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Fizzy Orangeade Spangles wrapper from 1974, price 2½ pence

Spangles was a brand of boiled sweets manufactured by Mars Ltd in the United Kingdom from 1950 to the early 1980s.[1] They were sold in a paper packet with individual sweets originally unwrapped but later cellophane wrapped. They were distinguished by their shape which was a rounded square with a circular depression on each face.



When Spangles were introduced in 1950, sweets were still on ration, and the price of sweets had to be accompanied by tokens or points from one's ration book, but Spangles required only one point instead of the two required for other sweets and chocolate.[2] This bonus, accompanied by effective marketing, made Spangles even more popular. American actor William Boyd was chosen to front the advertising campaign as a character he made famous in numerous films, Hopalong Cassidy, along with the slogan "Hoppy's favourite sweet".[3] Another slogan was "The sweet way to go gay!"[4]

Spangles were discontinued in 1984, and briefly reintroduced in 1995, including in Woolworths outlets in the UK,[1] though only available in three flavours – orange, lime, or blackcurrant (not only were they made in square boiled sweets; they were also available in ice lollies form in either flavour). There are many nostalgic references to them from children who grew up with them. Spangles are associated with the post-war era and they, like Space Hoppers or the Raleigh Chopper, have become shorthand for lazy nostalgia for the time, as in the phrase "Do you remember Spangles?"[5][6] In 2008, Spangles topped a poll of discontinued brands which British consumers would most like to see revived.[7]

Today the Tunes brand is the only remaining relation of the Spangles brand, sharing the shape and wrapping of the original product.


The regular Spangles packet (labelled simply "Spangles") contained a variety of translucent, fruit-flavoured sweets: strawberry, blackcurrant, orange, pineapple, lemon and lime and cola. Originally the sweets were not individually wrapped, but later a waxed paper, and eventually a cellophane wrapper was used. The tube was striped, a bright orange-red colour alternating with silver. It bore the word "Spangles" in large letters. In the 1970s, a distinctive, seventies-style font was used.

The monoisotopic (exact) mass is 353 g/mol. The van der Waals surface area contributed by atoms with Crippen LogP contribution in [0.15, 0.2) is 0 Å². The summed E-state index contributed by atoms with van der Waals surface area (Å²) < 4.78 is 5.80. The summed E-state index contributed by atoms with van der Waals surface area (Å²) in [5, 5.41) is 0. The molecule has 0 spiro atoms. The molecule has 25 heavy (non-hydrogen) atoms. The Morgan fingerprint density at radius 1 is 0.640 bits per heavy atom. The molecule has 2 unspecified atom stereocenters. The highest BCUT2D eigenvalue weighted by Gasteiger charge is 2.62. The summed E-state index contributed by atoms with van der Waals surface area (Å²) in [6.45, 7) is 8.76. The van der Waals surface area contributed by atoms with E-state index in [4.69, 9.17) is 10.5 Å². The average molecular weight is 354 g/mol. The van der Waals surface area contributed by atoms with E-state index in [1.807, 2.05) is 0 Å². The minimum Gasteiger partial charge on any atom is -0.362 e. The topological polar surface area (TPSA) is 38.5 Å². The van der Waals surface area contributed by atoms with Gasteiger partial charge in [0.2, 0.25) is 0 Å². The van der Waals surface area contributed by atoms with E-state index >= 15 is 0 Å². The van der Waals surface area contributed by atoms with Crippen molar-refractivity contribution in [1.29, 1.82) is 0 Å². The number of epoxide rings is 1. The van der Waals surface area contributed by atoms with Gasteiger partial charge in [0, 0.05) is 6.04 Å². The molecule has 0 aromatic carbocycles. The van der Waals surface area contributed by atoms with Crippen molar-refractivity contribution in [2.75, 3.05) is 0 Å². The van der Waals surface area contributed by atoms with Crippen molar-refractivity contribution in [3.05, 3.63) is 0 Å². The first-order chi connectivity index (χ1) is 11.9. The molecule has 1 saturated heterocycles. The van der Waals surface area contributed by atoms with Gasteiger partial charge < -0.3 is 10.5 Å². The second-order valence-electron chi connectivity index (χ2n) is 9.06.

Over the production period many different, single flavour varieties were introduced including Acid Drop, Barley Sugar, Blackcurrant, Liquorice, Peppermint, Spearmint and Tangerine. A white mint Spangle, complete with hole, was produced as a competitor to the Polo mint.

Old English SpanglesEdit

The Old English Spangles packet contained "traditional English" flavours. The standard line-up was liquorice (black), mint humbug (brown), pear drop (orange/red), aniseed (green) and treacle (opaque mustard yellow),[8] but other flavours appeared from time to time.

The sweets' individual wrappers were striped, distinguishing them from regular Spangles. The tube was black, white and purple, and designed for a more mature and sophisticated clientele than the regular variety.

Mystery SpanglesEdit

At one point a mystery flavour was released where the wrappers had question marks on them and one was invited to guess the flavour. It is not known whether this flavour was ever officially revealed, though it was thought to be grapefruit.

In popular cultureEdit

Spangles were mentioned in The Kinks' song "Art Lover", from their 1981 LP Give the People What They Want. In 1977, British novelty pop band Lieutenant Pigeon released an instrumental single titled "Spangles". The Fall song "It's A Curse" on the album "The Infotainment Scan" also includes a reference to Spangles.

See alsoEdit


  1. ^ a b Hyslop, Leah (October 28, 2014). "Seven lost British sweets we pray will come back". The Telegraph. Retrieved July 14, 2019.
  2. ^ "Nostalgic sweet adverts". The Ad Gallery. Retrieved 30 May 2011.[dead link]
  3. ^ "'Let's be gay': 50s comics to make PC brigade squirm go under the hammer". London: Daily Mail. 10 December 2009. Retrieved 30 May 2011.
  4. ^ Sweet Talk, Whittaker, Nicholas, Orion Books, London, 1998
  5. ^ Logan, Brian (12 August 2004). "Stewart Lee, Underbelly, Edinburgh". The Guardian. London.
  6. ^ SF Diplomat: Do You Remember Peter Kay? the long slow death of the lowest common denominator Archived 2012-03-10 at the Wayback Machine
  7. ^ Irvine, Chris (5 August 2008). "British public call for return of Spangles". London: Daily Telegraph. Retrieved 30 May 2011.
  8. ^ "Vintage Spangles Advertisement (".